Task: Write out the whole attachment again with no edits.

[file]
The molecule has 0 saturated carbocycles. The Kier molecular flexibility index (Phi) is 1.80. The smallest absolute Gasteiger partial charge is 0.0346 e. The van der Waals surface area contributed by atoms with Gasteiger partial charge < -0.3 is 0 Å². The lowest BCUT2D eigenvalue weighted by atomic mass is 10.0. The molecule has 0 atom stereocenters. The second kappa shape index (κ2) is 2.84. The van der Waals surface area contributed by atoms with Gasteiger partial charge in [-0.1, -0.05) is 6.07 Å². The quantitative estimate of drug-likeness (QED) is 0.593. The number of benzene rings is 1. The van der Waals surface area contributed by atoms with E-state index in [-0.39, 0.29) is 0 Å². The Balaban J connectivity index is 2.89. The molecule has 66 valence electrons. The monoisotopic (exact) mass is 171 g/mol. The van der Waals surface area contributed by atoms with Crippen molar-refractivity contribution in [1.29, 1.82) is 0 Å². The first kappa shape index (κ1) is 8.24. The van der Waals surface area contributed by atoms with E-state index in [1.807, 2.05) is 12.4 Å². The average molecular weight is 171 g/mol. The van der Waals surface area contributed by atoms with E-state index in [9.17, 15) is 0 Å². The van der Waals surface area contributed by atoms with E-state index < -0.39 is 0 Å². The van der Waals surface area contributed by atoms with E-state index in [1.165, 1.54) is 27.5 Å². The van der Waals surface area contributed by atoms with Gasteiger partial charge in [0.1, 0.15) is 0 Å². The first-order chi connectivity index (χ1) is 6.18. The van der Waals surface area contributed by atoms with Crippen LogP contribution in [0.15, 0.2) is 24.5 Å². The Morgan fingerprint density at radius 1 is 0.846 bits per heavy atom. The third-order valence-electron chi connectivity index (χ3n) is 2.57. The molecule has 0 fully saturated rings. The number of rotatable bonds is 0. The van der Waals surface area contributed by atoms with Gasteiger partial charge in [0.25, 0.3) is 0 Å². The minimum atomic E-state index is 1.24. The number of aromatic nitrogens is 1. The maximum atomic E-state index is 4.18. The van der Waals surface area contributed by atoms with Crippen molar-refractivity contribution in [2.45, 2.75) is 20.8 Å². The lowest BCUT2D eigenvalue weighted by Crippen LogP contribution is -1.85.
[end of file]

The molecule has 0 saturated carbocycles. The Kier molecular flexibility index (Phi) is 1.80. The smallest absolute Gasteiger partial charge is 0.0346 e. The van der Waals surface area contributed by atoms with Gasteiger partial charge < -0.3 is 0 Å². The lowest BCUT2D eigenvalue weighted by atomic mass is 10.0. The molecule has 0 atom stereocenters. The second kappa shape index (κ2) is 2.84. The van der Waals surface area contributed by atoms with Gasteiger partial charge in [-0.1, -0.05) is 6.07 Å². The quantitative estimate of drug-likeness (QED) is 0.593. The number of benzene rings is 1. The van der Waals surface area contributed by atoms with E-state index in [-0.39, 0.29) is 0 Å². The Balaban J connectivity index is 2.89. The molecule has 66 valence electrons. The monoisotopic (exact) mass is 171 g/mol. The van der Waals surface area contributed by atoms with Crippen molar-refractivity contribution in [1.29, 1.82) is 0 Å². The first kappa shape index (κ1) is 8.24. The van der Waals surface area contributed by atoms with E-state index in [1.807, 2.05) is 12.4 Å². The average molecular weight is 171 g/mol. The van der Waals surface area contributed by atoms with E-state index in [9.17, 15) is 0 Å². The van der Waals surface area contributed by atoms with E-state index < -0.39 is 0 Å². The van der Waals surface area contributed by atoms with E-state index in [1.165, 1.54) is 27.5 Å². The van der Waals surface area contributed by atoms with Gasteiger partial charge in [0.1, 0.15) is 0 Å². The first-order chi connectivity index (χ1) is 6.18. The van der Waals surface area contributed by atoms with Crippen LogP contribution in [0.15, 0.2) is 24.5 Å². The Morgan fingerprint density at radius 1 is 0.846 bits per heavy atom. The third-order valence-electron chi connectivity index (χ3n) is 2.57. The molecule has 0 fully saturated rings. The number of rotatable bonds is 0. The van der Waals surface area contributed by atoms with Gasteiger partial charge in [0.25, 0.3) is 0 Å². The minimum atomic E-state index is 1.24. The number of aromatic nitrogens is 1. The maximum atomic E-state index is 4.18. The van der Waals surface area contributed by atoms with Crippen molar-refractivity contribution in [2.45, 2.75) is 20.8 Å². The lowest BCUT2D eigenvalue weighted by Crippen LogP contribution is -1.85.